Steffen Fritz

Dr. Steffen Fritz studied physics and geography at the University of Tübingen and received a Master of Science degree from the University of Durham in 1996 in Geographical Information for Development. Subsequently, he was then awarded a studentship from the School of Geography at the University of Leeds where he finished his PhD in 2001. Dr. Fritz was already at that time interested in the interface between humans and their environment where he researched the topic of how the wild land perception of people could be mapped. Dr. Fritz undertook a Postdoctoral Fellowship at the Joint Research Centre (in Italy) from 2002. During this time, he learned image classification techniques for land cover, where his primary task was to mosaic, harmonize, and produce the Global Land Cover 2000 database. Based on his work on land cover, Dr. Fritz investigated the uncertainties in global land cover, which has resulted in many subsequent publications. However, in the joint effort search for a solution to this big global data problem, Dr. Fritz had initial thoughts to develop an open transparent land cover visualisation and validation tool. The opportunity to do so came along in 2009 at IIASA, where Dr. Fritz became the initiator and driving force behind Geo-Wiki.org and Geo-Wiki mobile, a global land cover validation tool based on Web 2.0 and crowdsourcing. The initial paper published on Geo-Wiki.org was awarded the 2nd best paper in the Journal Remote Sensing. Currently, Dr. Fritz is Deputy Program Director of the Ecosystem Services and Management (ESM) Program, and Centre Head of the Earth Observation and Citizen Science (EOCS) Research Group. Furthermore Dr. Fritz is the Principal Investigator of the ERC funded »CrowdLand» and H2020 funded »LandSense» and »WeObserve» projects, as well as many others. The research interests of Dr. Fritz include Earth observation, citizen science, crowdsourcing, volunteered geographical information, food security, land-use science, global and regional vegetation monitoring, crop yield and crop acreage estimations of agricultural crops, serious gaming, gamification, and in-situ data collection of land-use and land cover via mobile technologies, as well as citizen science for SDG monitoring and implementation.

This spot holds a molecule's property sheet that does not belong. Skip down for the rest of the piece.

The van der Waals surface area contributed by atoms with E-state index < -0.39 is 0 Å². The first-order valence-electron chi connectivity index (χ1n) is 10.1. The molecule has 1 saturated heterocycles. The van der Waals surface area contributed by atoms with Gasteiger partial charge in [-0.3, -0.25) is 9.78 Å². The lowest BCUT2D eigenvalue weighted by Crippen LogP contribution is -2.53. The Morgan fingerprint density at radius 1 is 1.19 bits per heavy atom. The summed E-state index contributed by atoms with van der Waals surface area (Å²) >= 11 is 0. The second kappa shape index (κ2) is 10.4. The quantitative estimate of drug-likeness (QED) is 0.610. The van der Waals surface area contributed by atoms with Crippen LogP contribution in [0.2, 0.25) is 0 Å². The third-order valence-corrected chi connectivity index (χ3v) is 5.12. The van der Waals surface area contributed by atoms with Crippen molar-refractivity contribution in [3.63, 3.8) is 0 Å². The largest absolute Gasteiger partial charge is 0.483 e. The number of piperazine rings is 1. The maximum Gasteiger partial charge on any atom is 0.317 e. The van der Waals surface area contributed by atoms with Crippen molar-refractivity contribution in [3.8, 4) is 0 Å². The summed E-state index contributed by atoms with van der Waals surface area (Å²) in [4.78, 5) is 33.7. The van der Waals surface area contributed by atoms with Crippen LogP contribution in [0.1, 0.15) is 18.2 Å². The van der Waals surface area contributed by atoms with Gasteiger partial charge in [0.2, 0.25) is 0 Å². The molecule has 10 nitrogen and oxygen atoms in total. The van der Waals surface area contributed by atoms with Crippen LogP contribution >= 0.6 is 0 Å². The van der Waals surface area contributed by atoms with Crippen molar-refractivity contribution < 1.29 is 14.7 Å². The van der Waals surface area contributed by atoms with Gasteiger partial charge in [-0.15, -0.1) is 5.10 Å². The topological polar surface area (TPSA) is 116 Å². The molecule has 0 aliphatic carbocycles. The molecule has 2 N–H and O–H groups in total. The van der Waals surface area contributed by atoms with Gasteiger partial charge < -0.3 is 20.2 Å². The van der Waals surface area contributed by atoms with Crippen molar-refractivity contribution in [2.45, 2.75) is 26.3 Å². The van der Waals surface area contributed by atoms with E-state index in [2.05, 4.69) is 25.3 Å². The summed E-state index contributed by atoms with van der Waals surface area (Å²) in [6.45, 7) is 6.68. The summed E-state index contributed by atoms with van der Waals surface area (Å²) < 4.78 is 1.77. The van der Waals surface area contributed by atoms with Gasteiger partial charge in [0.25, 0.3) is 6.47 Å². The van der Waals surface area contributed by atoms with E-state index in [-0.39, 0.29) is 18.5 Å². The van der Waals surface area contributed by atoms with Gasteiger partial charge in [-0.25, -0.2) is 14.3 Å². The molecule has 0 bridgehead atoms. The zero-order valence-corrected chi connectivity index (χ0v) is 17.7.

Supported by Neogeography Group